DISCLAIMER - This information is intended only to provide a brief explanation of the major components of the Real Property Assessment process. Due to space limitations, only selective portions of the process have been included.
How and Why is Property Assessed?
The Office of the Commissioner of the Revenue is responsible for administering the ad valorem tax system. An ad valorem tax is a tax levied based on the value of an item. For example: real property and personal property. Assessed values for real estate are set every four years by use of an appraisal system called a general reassessment. The purpose of the general reassessment is to bring assessed values in line with fair market value.
What is Fair Market Value?
Real property must be assessed at 100% fair market value. According to the Supreme Court of Virginia, fair market value is defined as "the price which a property will bring when it is offered for sale by one who desires, but is not obligated, to sell, and is bought by one who is under no necessity to have it."
Why is Property Reassessed Every Four Years?
Franklin County is required by State Code to reassess real property every four years to bring values back to fair market value (58.1-3252). Failure to reassess real property as required will result in the county's share of State ABC profits being withheld by the State Comptroller (58.1-3259).
Why have a tax for Real Property?
When you call the police or fire department, play in a park, send your children to public school, check out a book at the library, you are using services paid for by your property taxes. Property taxes are the largest source of local revenue to fund these services that you county on every day.
The Appraisal Process
Franklin County hires an independent firm to conduct the general reassessments. This firm conducts the assessment independent of the Board of Supervisors and the Commissioner of the Revenue.
Why do Assessed Values Change?
There are many reasons for a change in property value. The most obvious reason is that real property usually appreciates in value over time and the purpose of a general reassessment is to measure that change and update the fair market value. The other reason is that some type of change has taken place i.e., adding a garage or deck, or the property has been damaged or destroyed. The appraiser in charge of analyzing data for a general reassessment does not create the value. Value is derived by analyzing all of the transactions in the market place. The assessor's legal responsibility is to determine the fair market value of the property and to ensure uniformity and equity among all properties.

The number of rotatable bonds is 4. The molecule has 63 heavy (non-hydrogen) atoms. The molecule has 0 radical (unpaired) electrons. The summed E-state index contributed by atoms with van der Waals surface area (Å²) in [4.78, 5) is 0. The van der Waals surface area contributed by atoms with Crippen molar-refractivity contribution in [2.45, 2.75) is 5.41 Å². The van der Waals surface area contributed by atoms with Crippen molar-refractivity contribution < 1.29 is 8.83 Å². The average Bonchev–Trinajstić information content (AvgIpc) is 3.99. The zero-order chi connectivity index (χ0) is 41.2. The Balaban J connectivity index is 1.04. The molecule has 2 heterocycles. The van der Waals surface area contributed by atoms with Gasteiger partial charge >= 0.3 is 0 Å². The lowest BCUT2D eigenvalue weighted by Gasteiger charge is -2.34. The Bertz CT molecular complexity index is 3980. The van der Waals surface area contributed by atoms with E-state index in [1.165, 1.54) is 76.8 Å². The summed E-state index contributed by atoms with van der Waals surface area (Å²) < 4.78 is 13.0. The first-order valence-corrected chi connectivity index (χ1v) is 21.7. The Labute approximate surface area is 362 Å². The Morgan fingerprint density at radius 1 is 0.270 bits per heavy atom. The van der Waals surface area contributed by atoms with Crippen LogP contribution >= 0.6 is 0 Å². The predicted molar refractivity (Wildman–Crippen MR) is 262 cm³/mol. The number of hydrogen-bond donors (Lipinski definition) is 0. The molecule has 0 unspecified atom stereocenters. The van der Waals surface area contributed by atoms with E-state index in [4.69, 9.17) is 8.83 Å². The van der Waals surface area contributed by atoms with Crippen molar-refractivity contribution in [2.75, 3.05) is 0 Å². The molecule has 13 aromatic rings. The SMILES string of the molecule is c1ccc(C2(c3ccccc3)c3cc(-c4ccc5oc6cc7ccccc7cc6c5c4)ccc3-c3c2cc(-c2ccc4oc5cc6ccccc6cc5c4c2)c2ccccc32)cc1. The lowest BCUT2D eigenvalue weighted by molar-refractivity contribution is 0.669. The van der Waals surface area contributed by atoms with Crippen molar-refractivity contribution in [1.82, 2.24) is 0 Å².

When will my Assessment Change?
The values for the general reassessment must be approved by the Board of Assessors and will be effective January 1 of the reassessment year. Once the assessed value is set, it will not change until the next general reassessment unless additional improvements are made or discovered.
How will this Affect My Taxes?
Typically, general reassessments are not meant to be a county-wide tax increase. This process aligns values with the market so people pay their fair share of taxes based upon value of ownership. Once the reassessment is complete, the county is required to equalize the tax rate, rendering the reassessment revenue-neutral. It is the responsibility of the Board of Supervisors to determine the budgetary needs of the county and after a public hearing, determine the tax rate necessary to effectively meet those needs.
Your Rights and Responsibilities
If there is a question about the property value after you receive a notice of reassessment, you may call the number listed on the notice and schedule a time to review the valuation. During general reassessment, there are three steps in the appeals process.
The first step is to appeal to the Board of assessors (BOA). The BOA is composed of the R/E appraiser employed by the assessment firm and they are responsible for reviewing questions regarding assessed value. Any request for change must be supported by reasons why assessed value in incorrectly represented, i.e., incorrect information about property or not equalized. Most issues are resolved at this stage.
If you are unable to resolve your issue with the BOA, the next step is to appeal to the Board of Equalization (BOE). Franklin County's BOE consists of 5 members who are appointed by the Circuit Court of Franklin County to determine if the assessed value is true to market value and equitable to similar properties. When filing a formal appeal, the burden is on the property owner to show that the assessor has erred in the appraisal by providing evidence that the appraised value does not reflect market value of uniformity. Evidence should consist of sales of comparable properties in the area or information on conditions of the property not previously known to the assessor. If the appeal is based on conditions of which the appraiser was unaware, adequate documentation is required to support the claim.
If you disagree with the BOE's decision, the next level of appeal is to the Circuit Court of Franklin County. Appeals can also be made directly to the Circuit Court without appealing to the BOA and the BOE.
Neither the BOA nor the BOE is responsible for the amount of tax assessed after values are set. Again, the tax rate is set by the Board of Supervisors as a part of the budget process.